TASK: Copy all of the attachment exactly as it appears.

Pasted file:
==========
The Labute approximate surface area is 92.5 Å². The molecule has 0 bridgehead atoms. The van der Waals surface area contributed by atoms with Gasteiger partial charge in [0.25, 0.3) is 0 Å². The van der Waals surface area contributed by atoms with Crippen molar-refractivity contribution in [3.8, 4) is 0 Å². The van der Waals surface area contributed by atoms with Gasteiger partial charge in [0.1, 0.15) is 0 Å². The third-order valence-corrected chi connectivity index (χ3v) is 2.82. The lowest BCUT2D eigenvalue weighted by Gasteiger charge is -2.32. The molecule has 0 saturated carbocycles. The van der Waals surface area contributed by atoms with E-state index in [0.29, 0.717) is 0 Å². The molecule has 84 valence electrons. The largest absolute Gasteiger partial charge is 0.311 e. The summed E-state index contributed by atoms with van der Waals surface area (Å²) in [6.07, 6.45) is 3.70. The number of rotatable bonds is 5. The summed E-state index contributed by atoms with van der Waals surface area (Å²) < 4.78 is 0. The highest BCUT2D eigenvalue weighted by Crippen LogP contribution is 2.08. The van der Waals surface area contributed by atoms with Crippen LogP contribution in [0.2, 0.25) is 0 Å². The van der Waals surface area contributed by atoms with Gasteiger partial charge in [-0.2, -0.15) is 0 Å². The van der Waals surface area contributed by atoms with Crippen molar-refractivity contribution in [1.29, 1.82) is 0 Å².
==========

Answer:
The Labute approximate surface area is 92.5 Å². The molecule has 0 bridgehead atoms. The van der Waals surface area contributed by atoms with Gasteiger partial charge in [0.25, 0.3) is 0 Å². The van der Waals surface area contributed by atoms with Crippen molar-refractivity contribution in [3.8, 4) is 0 Å². The van der Waals surface area contributed by atoms with Gasteiger partial charge in [0.1, 0.15) is 0 Å². The third-order valence-corrected chi connectivity index (χ3v) is 2.82. The lowest BCUT2D eigenvalue weighted by Gasteiger charge is -2.32. The molecule has 0 saturated carbocycles. The van der Waals surface area contributed by atoms with E-state index in [0.29, 0.717) is 0 Å². The molecule has 84 valence electrons. The largest absolute Gasteiger partial charge is 0.311 e. The summed E-state index contributed by atoms with van der Waals surface area (Å²) in [6.07, 6.45) is 3.70. The number of rotatable bonds is 5. The summed E-state index contributed by atoms with van der Waals surface area (Å²) < 4.78 is 0. The highest BCUT2D eigenvalue weighted by Crippen LogP contribution is 2.08. The van der Waals surface area contributed by atoms with Crippen LogP contribution in [0.2, 0.25) is 0 Å². The van der Waals surface area contributed by atoms with Gasteiger partial charge in [-0.2, -0.15) is 0 Å². The van der Waals surface area contributed by atoms with Crippen molar-refractivity contribution in [1.29, 1.82) is 0 Å².